Believe it or not, but Macs
are susceptible to security vulnerabilities too, and perhaps erring on the side of caution, Apple
has begun removing dated versions of Oracle's Java
software from OS X when Mac users upgrade to the latest release.
"Java for OS X 2012-006 delivers improved security, reliability, and compatibility by updating Java SE 6 to 1.6.0_37.
This update uninstalls the Apple-provided Java applet plug-in from all web browsers," Apple stated on its support website. "To use applets on a web page, click on the region labeled 'Missing plug-in' to go download the latest version of the Java applet plug-in from Oracle."
Interestingly, Apple didn't specify exactly what prompted the change, and Oracle isn't commenting on it, either. However, Reuters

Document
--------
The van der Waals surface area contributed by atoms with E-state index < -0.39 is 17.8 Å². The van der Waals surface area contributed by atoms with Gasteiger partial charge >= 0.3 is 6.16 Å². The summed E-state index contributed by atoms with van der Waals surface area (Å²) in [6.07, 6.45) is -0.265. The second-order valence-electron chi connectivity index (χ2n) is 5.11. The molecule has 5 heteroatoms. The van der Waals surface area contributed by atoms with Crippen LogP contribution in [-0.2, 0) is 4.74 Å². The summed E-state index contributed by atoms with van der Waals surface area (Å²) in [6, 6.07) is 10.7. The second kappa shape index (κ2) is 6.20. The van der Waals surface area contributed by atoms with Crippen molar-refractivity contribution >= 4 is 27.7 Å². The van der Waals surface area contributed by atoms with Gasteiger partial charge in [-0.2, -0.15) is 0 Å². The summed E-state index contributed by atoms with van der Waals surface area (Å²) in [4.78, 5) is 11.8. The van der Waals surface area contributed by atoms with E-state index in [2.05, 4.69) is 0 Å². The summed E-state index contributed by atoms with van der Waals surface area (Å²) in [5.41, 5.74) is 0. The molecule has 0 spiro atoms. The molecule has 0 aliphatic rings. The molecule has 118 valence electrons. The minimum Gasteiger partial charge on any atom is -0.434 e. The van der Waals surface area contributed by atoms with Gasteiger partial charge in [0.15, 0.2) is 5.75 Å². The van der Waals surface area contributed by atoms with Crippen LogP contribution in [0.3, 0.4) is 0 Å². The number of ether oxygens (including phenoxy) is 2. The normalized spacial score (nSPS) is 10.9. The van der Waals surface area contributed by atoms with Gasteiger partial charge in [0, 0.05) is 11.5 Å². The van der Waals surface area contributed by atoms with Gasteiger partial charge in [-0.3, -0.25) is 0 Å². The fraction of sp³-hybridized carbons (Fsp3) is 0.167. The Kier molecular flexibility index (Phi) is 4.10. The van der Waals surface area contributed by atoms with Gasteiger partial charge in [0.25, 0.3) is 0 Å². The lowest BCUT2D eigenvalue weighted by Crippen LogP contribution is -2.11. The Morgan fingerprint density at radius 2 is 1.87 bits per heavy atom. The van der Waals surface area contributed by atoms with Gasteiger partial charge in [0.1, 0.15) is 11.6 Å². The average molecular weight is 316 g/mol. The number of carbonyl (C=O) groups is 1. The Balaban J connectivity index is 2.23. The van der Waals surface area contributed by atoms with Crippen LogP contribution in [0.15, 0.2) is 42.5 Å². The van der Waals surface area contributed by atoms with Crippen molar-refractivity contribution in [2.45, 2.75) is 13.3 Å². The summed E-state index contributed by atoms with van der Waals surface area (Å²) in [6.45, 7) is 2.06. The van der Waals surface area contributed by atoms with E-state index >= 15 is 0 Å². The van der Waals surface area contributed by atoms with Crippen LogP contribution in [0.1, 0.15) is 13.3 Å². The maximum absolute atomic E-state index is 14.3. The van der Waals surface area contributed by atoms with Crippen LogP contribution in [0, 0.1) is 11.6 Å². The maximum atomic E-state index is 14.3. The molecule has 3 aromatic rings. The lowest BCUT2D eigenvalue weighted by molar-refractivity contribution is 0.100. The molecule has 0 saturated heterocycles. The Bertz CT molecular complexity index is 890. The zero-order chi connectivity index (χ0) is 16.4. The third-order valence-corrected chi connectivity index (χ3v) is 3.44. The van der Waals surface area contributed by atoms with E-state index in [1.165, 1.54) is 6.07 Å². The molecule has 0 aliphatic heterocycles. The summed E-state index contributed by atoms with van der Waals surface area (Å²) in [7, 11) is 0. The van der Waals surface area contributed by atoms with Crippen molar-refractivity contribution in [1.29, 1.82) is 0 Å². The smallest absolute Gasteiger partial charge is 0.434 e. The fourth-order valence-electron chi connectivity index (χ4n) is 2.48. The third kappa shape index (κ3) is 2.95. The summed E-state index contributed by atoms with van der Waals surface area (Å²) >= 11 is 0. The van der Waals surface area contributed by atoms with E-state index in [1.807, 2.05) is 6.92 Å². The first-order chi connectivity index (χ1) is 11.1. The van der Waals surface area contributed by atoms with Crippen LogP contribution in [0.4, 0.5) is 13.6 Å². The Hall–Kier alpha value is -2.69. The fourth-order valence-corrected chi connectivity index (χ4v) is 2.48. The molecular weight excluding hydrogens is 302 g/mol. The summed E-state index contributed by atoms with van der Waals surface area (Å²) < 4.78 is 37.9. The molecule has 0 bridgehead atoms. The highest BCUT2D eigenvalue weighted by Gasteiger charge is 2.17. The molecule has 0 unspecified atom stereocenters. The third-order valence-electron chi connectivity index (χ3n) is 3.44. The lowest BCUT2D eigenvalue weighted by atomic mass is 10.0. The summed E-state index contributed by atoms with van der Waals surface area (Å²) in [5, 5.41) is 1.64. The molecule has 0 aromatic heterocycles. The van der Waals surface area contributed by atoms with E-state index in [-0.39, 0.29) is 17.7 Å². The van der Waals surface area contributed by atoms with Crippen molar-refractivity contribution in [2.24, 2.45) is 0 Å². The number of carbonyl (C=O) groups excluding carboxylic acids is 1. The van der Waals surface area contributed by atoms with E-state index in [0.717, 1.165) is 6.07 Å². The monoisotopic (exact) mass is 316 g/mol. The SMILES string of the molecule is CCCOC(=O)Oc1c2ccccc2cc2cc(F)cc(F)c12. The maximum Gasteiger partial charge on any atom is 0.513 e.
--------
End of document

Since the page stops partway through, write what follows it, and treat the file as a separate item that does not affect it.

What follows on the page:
reports the two companies came to an agreement two years ago that at some point Apple would no longer distribute Java software to Mac users, handing the responsibility over to Oracle. No date was announced at the time.
Java allows programmers to write a single set of code that can run on multiple platforms/browsers, hence why it's so popular. At the same time, some security researchers advise turning off Java when it's not needed, or even uninstalling it completely to reduce the risk of Java-based infections.